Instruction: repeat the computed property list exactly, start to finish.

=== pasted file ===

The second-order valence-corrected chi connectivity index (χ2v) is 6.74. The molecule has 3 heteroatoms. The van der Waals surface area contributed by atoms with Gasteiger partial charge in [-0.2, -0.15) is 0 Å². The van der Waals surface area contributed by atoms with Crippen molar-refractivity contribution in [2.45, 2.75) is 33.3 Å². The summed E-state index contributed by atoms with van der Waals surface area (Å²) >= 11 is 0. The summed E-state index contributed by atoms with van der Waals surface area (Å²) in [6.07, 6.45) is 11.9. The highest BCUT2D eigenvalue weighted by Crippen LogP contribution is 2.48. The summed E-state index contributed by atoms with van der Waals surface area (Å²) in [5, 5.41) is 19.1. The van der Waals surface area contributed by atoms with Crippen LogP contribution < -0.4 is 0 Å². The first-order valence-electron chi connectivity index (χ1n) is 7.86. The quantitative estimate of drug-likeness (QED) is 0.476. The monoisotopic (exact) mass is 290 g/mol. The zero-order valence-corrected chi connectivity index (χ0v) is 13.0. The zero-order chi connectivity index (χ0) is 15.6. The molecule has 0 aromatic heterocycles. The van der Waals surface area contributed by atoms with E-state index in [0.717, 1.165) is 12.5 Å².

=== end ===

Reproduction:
The second-order valence-corrected chi connectivity index (χ2v) is 6.74. The molecule has 3 heteroatoms. The van der Waals surface area contributed by atoms with Gasteiger partial charge in [-0.2, -0.15) is 0 Å². The van der Waals surface area contributed by atoms with Crippen molar-refractivity contribution in [2.45, 2.75) is 33.3 Å². The summed E-state index contributed by atoms with van der Waals surface area (Å²) >= 11 is 0. The summed E-state index contributed by atoms with van der Waals surface area (Å²) in [6.07, 6.45) is 11.9. The highest BCUT2D eigenvalue weighted by Crippen LogP contribution is 2.48. The summed E-state index contributed by atoms with van der Waals surface area (Å²) in [5, 5.41) is 19.1. The van der Waals surface area contributed by atoms with Crippen LogP contribution < -0.4 is 0 Å². The first-order valence-electron chi connectivity index (χ1n) is 7.86. The quantitative estimate of drug-likeness (QED) is 0.476. The monoisotopic (exact) mass is 290 g/mol. The zero-order valence-corrected chi connectivity index (χ0v) is 13.0. The zero-order chi connectivity index (χ0) is 15.6. The molecule has 0 aromatic heterocycles. The van der Waals surface area contributed by atoms with E-state index in [0.717, 1.165) is 12.5 Å².